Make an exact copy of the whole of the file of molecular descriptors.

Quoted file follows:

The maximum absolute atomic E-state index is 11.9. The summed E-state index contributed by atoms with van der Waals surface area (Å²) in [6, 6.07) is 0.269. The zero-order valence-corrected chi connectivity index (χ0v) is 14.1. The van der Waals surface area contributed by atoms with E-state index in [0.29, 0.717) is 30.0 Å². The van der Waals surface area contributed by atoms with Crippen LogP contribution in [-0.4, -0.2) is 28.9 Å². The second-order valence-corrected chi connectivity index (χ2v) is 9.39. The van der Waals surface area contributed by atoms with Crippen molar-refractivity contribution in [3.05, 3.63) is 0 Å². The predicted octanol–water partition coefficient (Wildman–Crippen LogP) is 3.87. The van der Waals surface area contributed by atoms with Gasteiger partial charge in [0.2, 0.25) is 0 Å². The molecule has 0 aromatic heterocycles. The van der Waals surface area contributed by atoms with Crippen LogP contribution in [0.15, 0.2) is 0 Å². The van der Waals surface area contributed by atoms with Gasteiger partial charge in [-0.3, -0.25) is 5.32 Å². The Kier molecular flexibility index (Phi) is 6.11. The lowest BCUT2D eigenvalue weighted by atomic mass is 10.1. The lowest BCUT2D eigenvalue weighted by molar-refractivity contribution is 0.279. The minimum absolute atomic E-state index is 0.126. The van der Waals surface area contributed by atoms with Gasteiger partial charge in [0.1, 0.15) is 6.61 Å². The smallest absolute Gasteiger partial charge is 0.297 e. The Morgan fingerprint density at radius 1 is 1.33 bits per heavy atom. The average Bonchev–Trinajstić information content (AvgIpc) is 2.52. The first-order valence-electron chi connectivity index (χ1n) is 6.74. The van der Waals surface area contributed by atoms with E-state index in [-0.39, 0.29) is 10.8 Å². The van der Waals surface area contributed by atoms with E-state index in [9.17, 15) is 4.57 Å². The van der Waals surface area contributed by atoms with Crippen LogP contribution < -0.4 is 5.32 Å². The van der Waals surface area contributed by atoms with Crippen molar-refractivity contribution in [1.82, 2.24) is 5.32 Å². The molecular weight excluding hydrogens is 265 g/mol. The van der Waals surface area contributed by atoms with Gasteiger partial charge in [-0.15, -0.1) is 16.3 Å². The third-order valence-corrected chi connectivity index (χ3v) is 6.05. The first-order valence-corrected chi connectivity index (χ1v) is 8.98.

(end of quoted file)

The maximum absolute atomic E-state index is 11.9. The summed E-state index contributed by atoms with van der Waals surface area (Å²) in [6, 6.07) is 0.269. The zero-order valence-corrected chi connectivity index (χ0v) is 14.1. The van der Waals surface area contributed by atoms with E-state index in [0.29, 0.717) is 30.0 Å². The van der Waals surface area contributed by atoms with Crippen LogP contribution in [-0.4, -0.2) is 28.9 Å². The second-order valence-corrected chi connectivity index (χ2v) is 9.39. The van der Waals surface area contributed by atoms with Crippen molar-refractivity contribution in [3.05, 3.63) is 0 Å². The predicted octanol–water partition coefficient (Wildman–Crippen LogP) is 3.87. The van der Waals surface area contributed by atoms with Gasteiger partial charge in [0.2, 0.25) is 0 Å². The molecule has 0 aromatic heterocycles. The van der Waals surface area contributed by atoms with Crippen LogP contribution in [0.15, 0.2) is 0 Å². The van der Waals surface area contributed by atoms with Gasteiger partial charge in [-0.3, -0.25) is 5.32 Å². The Kier molecular flexibility index (Phi) is 6.11. The lowest BCUT2D eigenvalue weighted by atomic mass is 10.1. The lowest BCUT2D eigenvalue weighted by molar-refractivity contribution is 0.279. The minimum absolute atomic E-state index is 0.126. The van der Waals surface area contributed by atoms with Gasteiger partial charge in [0.1, 0.15) is 6.61 Å². The smallest absolute Gasteiger partial charge is 0.297 e. The Morgan fingerprint density at radius 1 is 1.33 bits per heavy atom. The average Bonchev–Trinajstić information content (AvgIpc) is 2.52. The first-order valence-electron chi connectivity index (χ1n) is 6.74. The van der Waals surface area contributed by atoms with E-state index in [-0.39, 0.29) is 10.8 Å². The van der Waals surface area contributed by atoms with E-state index in [9.17, 15) is 4.57 Å². The van der Waals surface area contributed by atoms with Crippen LogP contribution < -0.4 is 5.32 Å². The van der Waals surface area contributed by atoms with Crippen molar-refractivity contribution in [1.82, 2.24) is 5.32 Å². The molecular weight excluding hydrogens is 265 g/mol. The van der Waals surface area contributed by atoms with Gasteiger partial charge in [-0.15, -0.1) is 16.3 Å². The third-order valence-corrected chi connectivity index (χ3v) is 6.05. The first-order valence-corrected chi connectivity index (χ1v) is 8.98.